Handling of security and the aftermath of the attack has become an increasingly prominent theme for Republican presidential candidate Mitt Romney and other Republican leaders who say they never believed the original explanation.
Democrats on the committee said that they were left out of the investigation leading up to today's hearing, calling it "completely one-sided and unique."
"Although the chairman claims that we are pursuing this investigation on a bipartisan basis, that has simply not been the case," said ranking member Elijah Cummings, D-Md.
Democrats on the committee said they had no access to documents that Republicans claim to have pertaining to the investigation. They also say that they had no access to one of the witnesses, Lt. Col Wood.
Issa was "resorting to petty abuses in what should be a serious and responsible investigation of this fatal attack," Cummings said.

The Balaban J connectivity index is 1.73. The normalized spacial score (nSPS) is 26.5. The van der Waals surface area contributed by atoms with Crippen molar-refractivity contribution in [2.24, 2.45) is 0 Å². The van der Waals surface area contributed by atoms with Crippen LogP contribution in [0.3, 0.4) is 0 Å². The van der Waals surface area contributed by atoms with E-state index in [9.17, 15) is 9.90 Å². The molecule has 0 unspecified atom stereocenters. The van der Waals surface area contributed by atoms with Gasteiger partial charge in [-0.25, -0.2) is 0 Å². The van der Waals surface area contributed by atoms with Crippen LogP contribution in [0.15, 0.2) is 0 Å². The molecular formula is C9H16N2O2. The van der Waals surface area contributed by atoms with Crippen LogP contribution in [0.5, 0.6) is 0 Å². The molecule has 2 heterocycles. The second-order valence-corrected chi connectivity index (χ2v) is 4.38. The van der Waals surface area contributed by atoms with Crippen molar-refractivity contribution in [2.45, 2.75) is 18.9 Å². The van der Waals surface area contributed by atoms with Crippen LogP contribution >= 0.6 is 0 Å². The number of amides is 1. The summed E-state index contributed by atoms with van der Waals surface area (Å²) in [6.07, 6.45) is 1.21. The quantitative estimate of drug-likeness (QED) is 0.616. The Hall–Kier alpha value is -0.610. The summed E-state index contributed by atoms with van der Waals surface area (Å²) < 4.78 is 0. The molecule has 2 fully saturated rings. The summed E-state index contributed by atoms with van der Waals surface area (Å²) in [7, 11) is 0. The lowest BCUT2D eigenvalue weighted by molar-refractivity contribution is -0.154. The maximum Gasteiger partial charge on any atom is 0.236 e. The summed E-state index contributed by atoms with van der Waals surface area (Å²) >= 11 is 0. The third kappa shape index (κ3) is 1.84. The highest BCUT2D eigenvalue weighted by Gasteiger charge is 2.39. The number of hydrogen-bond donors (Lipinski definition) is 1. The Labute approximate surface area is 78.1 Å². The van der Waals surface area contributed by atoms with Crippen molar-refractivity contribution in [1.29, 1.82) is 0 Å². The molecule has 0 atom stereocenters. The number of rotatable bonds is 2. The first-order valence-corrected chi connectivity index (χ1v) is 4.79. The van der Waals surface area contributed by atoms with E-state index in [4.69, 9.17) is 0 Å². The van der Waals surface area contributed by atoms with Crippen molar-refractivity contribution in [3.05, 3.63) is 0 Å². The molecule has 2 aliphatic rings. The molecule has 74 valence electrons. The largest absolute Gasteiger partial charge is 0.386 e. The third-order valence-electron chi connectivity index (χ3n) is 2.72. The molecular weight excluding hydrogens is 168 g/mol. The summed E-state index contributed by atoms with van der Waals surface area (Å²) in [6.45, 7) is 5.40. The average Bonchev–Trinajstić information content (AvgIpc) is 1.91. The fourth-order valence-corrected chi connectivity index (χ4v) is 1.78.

An aide said they did have access to the committee's interview with Eric Nordstrom, who acts as a Regional Security Officer for the State Department, but only because Cummings, assisted with arranging the interview.
Cummings was asked last week if he thought the hearing was political, answering "I think it's a lot politics, come on." He released a statement later saying he supports investigating the attacks in Benghazi, but in a more strategic way.
NBC News staff, Reuters and The Associated Press contributed to this report.